The Gospel and Authentic Hope

William C. Brownson Uncategorized

READ : 1 Corinthians 15:58

Therefore, my beloved brethren, be steadfast, immovable, always abounding in the work of the Lord, knowing that in the Lord your labor is not in vain.

1 Corinthians 15:58, rsv

In our series of messages entitled “Life in the Light of the Gospel,” this verse, 1 Corinthians 15:58, forms a kind of climax to everything. “Therefore, my beloved brethren,” Paul writes, “be steadfast, immovable, always abounding in the work of the Lord, knowing that in the Lord your labor is not in vain.”

Notice that the sentence begins with a “therefore.” In other words, it’s looking back to what has just been affirmed. What precedes is Paul’s ringing chapter on the resurrection. His triumphant confession ends with these words: “Thanks be to God who gives us the victory through our Lord Jesus Christ.” Think with me about that for a moment: the glorious victory that God has given to us through Jesus Christ. The note of victory calls to mind a contest, a struggle, even a warfare. The apostle has been reminding us of the enemies that threaten God’s people. Listen to his words, “O death, where is thy victory? O death, where is thy sting? The sting of death is sin and the power of sin is the law.”

First, there is the law. The law of God is intended for blessing. It is the revelation of His holy will. It directs us in a good way. But because we are sinful people, because by our transgressions we have broken it, the law becomes for us a menace. It threatens to condemn us. It exposes our wrongs and holds us responsible.

Sin is our worst enemy, a dreadful foe with whom we have to contend. Sin is more than an omission or a mistake. When we break God’s law, when we rebel against Him, sin becomes a power in our lives. The more we yield to it, the more it masters us. Sin threatens to make us its slaves.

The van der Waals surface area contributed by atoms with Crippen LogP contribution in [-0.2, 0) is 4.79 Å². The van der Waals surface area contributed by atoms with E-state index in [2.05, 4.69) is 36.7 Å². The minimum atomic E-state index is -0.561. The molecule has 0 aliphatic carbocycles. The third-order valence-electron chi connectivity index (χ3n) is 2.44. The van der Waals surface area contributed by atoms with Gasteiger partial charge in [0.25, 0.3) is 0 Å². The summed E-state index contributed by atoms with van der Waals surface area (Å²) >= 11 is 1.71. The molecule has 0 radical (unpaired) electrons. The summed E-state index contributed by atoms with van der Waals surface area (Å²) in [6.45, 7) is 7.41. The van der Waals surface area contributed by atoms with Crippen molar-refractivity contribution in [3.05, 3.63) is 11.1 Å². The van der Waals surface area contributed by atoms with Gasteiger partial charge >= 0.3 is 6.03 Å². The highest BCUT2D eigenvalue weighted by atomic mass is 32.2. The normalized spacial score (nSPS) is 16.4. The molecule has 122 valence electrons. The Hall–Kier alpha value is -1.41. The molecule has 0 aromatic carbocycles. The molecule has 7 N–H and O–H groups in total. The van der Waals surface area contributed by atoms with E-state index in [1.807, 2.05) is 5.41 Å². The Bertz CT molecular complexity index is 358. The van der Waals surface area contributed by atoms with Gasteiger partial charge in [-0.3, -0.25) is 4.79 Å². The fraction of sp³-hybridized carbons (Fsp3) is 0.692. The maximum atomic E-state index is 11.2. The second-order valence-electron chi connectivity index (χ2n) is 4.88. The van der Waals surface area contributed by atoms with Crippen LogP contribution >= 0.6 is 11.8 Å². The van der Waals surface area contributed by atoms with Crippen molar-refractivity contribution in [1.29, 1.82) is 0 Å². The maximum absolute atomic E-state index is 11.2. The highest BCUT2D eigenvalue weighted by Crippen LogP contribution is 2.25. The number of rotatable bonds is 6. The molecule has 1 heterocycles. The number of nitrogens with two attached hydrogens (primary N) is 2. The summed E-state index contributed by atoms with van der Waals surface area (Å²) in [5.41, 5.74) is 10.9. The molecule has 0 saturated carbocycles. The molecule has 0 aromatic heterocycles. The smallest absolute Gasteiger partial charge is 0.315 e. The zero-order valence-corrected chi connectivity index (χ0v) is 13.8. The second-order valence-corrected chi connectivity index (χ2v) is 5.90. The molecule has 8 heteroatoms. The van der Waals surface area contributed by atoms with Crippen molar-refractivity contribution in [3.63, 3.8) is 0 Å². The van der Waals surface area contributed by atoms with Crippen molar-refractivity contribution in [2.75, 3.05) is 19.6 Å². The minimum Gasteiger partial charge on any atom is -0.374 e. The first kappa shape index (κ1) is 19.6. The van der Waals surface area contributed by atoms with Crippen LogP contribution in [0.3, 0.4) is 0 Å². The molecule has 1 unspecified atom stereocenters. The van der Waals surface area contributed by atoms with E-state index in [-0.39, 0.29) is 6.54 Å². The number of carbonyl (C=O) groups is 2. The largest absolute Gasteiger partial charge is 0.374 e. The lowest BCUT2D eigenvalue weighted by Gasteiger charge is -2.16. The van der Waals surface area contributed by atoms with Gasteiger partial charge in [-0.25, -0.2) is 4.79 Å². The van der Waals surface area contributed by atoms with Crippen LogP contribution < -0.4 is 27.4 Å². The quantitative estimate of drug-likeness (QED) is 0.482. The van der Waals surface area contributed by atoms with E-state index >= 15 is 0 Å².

The final enemy is death. Death means separation from God, banishment from Him who is our source of life. The law, once broken, condemns us to death. Sin, once it has gained the mastery in our lives, pays death as its wage. Death as the final enemy threatens to destroy us utterly.

But, says the apostle, “thanks be to God who gives us the victory through our Lord Jesus Christ!” We have in ourselves no power to overcome in this struggle. We can’t cancel out the effects of a broken law ourselves. We can’t break free by our own resources from the grip of evil. And we surely are no match for the grim reaper called death. God must give us the victory. It comes purely from His love. He bestows it freely as His gift. And He does it through Christ.

Christ Himself has won the victory, and it becomes ours through faith in Him. Though we are all law breakers, Jesus has fulfilled for us perfectly the law of God. Though all of us are sinners, He has taken upon Himself the full weight of our guilt, dying for all our sins. And though we deserve only death, He has died in our place and has been raised to endless life. Now He has conquered sin, death and hell and given to His people a wonderful victory. Christ crucified and risen gives to those who believe in Him authentic, wonderful hope.

That’s why we can be steadfast, immovable, always abounding in the work of the Lord. God’s great work in Christ in giving Him for us and raising Him from the dead is the rock on which we build. The word translated here steadfast means “stable in purpose, not easily disturbed or turned aside.” To be steadfast is to be established on a firm foundation. Without genuine hope for the future, people build their lives on the sand. They scurry here and there seeking security. They search frantically for present satisfaction. They drift from one dried-up gully to another, craving refreshment.